# Integral from function approximations

I have some data which I cannot manage to model and fit with a known function, so let’s say that they are a sample from the unknow function $$f(x)$$, which look a sort of skewed bell-shaped distribution.

Given $$a,b \in \mathbb{R}$$ and $$\vec{w}$$ some parameters of the unknown function:

$$\int_{a}^{b} f(x,\vec{w}=\vec{w_1}) = A \,,$$

I would like to know if there is an approximate method that allow me to sampling or to have a function approximator of $$f(x,\vec{w}=\vec{w_2})$$ s.t. $$\int_{a}^{b} f(x,\vec{w}=\vec{w_2}) = A^c$$ where $$c \in \mathbb{R}$$. What I'm interested in are the tails of distribution $$f(x,\vec{w}=\vec{w_2})$$.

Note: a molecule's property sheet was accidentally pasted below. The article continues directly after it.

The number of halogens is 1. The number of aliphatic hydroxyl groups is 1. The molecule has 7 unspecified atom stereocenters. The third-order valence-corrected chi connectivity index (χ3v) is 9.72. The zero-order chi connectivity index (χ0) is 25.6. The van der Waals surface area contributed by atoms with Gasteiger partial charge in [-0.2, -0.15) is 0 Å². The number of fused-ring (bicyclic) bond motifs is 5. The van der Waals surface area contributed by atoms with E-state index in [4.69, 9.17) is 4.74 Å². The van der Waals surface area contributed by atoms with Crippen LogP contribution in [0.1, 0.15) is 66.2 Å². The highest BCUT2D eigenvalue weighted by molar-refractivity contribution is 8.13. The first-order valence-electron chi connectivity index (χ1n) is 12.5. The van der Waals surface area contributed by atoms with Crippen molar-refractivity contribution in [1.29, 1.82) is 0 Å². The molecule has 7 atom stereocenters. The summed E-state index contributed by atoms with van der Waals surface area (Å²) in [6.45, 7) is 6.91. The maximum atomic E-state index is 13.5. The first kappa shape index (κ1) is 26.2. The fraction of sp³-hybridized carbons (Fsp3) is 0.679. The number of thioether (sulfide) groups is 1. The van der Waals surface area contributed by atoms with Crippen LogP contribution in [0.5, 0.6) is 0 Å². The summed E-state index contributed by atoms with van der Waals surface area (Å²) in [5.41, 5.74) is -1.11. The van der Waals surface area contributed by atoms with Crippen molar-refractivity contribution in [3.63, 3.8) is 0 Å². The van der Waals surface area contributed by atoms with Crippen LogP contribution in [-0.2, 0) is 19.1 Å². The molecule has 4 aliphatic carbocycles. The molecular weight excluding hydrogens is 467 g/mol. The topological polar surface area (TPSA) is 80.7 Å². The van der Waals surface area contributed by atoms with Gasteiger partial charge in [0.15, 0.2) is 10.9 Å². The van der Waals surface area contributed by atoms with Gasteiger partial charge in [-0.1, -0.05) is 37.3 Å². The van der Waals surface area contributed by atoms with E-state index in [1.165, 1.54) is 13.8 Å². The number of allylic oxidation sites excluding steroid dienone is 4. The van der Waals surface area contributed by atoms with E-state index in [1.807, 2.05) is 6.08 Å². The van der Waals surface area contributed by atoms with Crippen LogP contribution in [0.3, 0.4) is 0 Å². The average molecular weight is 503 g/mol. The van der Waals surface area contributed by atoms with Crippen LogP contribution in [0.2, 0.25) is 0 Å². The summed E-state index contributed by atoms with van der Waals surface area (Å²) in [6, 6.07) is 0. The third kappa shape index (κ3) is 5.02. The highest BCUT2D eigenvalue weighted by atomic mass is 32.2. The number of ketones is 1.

• Can you give us more information about "I cannot manage to model and fit with a known function"? Sep 20 at 12:53
• Are you just looking for any kind of function $g(x)$ that satisfies the second equation? How about $g(x)=\frac{A^c}{b-a}$? Sep 20 at 13:58
• Sorry I explained really badly, I reformulated the question. Sep 20 at 17:05
• I still don't understand. The function $f(x,w_2)$ is what it is. You can't choose what integral it has, the integral just is. Sep 22 at 0:12
• @WolfgangBangerth one could simply write $\int_{a}^{b} f(x,\vec{w}) = A^c$ in this case choosing the proper values of the parameters $\vec{w}$ I think one can surely "choose" the integral $A^c$ Sep 24 at 13:41